Much of the discussion around the forthcoming Windows Blue update centres around whether it will reintroduce the Start button in some form. It’s understandable that this stirs up emotion, but from the perspective of IT managers it’s largely irrelevant.
Confirmed information about Windows Blue is fairly thin on the ground. We know that we’ll see interface enhancements and under-the-hood tweaks, and that the update will not be called Windows Blue when it emerges. Microsoft hasn’t officially confirmed plans to reintroduce the Start button or the ability to boot direct to the ‘classic’ Windows desktop, but rumours suggest those options are being considered.
It’s not entirely clear how this might work; in its simplest form, the ‘Start button’ might be nothing more than an icon in the bottom left corner which launches the Windows 8 Start screen. A halfway solution would be a stripped-backed menu with (perhaps) search and a locked-down selection of apps; a full-blown Metro-styled Start menu on the desktop would represent a somewhat unlikely extreme.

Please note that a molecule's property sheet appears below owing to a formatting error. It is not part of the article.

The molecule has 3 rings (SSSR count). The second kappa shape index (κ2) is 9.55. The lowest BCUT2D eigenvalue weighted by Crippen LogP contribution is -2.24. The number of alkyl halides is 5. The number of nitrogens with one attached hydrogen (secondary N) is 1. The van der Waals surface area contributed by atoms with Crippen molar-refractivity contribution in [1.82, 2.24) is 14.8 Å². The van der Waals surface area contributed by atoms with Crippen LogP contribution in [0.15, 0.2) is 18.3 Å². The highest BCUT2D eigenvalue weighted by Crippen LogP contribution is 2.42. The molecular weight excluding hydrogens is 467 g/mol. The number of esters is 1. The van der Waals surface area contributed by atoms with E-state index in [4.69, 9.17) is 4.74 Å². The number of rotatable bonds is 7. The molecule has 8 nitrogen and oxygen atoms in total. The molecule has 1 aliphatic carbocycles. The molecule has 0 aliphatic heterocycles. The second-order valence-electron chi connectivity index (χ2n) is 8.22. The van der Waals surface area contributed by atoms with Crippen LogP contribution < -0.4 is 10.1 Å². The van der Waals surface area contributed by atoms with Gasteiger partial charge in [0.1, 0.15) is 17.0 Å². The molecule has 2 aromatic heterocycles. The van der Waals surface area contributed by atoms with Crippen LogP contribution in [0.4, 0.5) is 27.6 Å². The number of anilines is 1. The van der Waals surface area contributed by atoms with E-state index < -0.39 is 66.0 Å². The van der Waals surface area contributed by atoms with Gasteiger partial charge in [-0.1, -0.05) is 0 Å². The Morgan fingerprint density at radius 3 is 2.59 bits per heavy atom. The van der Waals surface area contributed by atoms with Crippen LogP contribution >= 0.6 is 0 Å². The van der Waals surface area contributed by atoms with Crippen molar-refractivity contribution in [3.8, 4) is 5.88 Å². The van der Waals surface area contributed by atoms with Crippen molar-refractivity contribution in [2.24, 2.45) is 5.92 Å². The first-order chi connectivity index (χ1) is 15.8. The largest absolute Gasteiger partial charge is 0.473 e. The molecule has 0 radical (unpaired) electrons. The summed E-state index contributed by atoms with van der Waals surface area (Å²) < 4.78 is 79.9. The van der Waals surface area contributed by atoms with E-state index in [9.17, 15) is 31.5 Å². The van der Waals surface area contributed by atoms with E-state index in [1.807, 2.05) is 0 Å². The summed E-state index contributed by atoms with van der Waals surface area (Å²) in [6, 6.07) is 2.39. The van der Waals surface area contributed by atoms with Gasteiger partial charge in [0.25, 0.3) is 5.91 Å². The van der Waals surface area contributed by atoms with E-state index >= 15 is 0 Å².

There are two points to make here. The first is that if you want to reintroduce the Start button or the ability to boot to the desktop, there are plenty of ways of doing that right now with third-party programs. I’m a big fan of Classic Shell, which performs both those tasks, If your sole reason for resisting Windows 8 is the lack of a Start button, you haven’t thought the issue through.
The second point is this. People don’t like change, and one of the arguments against Windows 8 in a corporate environment is that training will undoubtedly be needed to ensure that staff can master the nuances of Windows 8. However, merely returning the Start button won’t eliminate the need for that kind of training. Even if there’s a start button, there are still new elements of the interface that will need to be learned: just off the top of my head, features like Charms, left and right swiping (especially on non-touch devices), installing and updating Windows 8 apps and even working out how to power down your machine all require learning new methods.
That’s true any time an operating system updates; I still encounter friends and colleagues who never learned to use the Search options on the Start menu. Whether the trade-offs are worthwhile is a decision that will vary for every business, but the Start button itself is unlikely to be a deciding factor, I think. Your thoughts?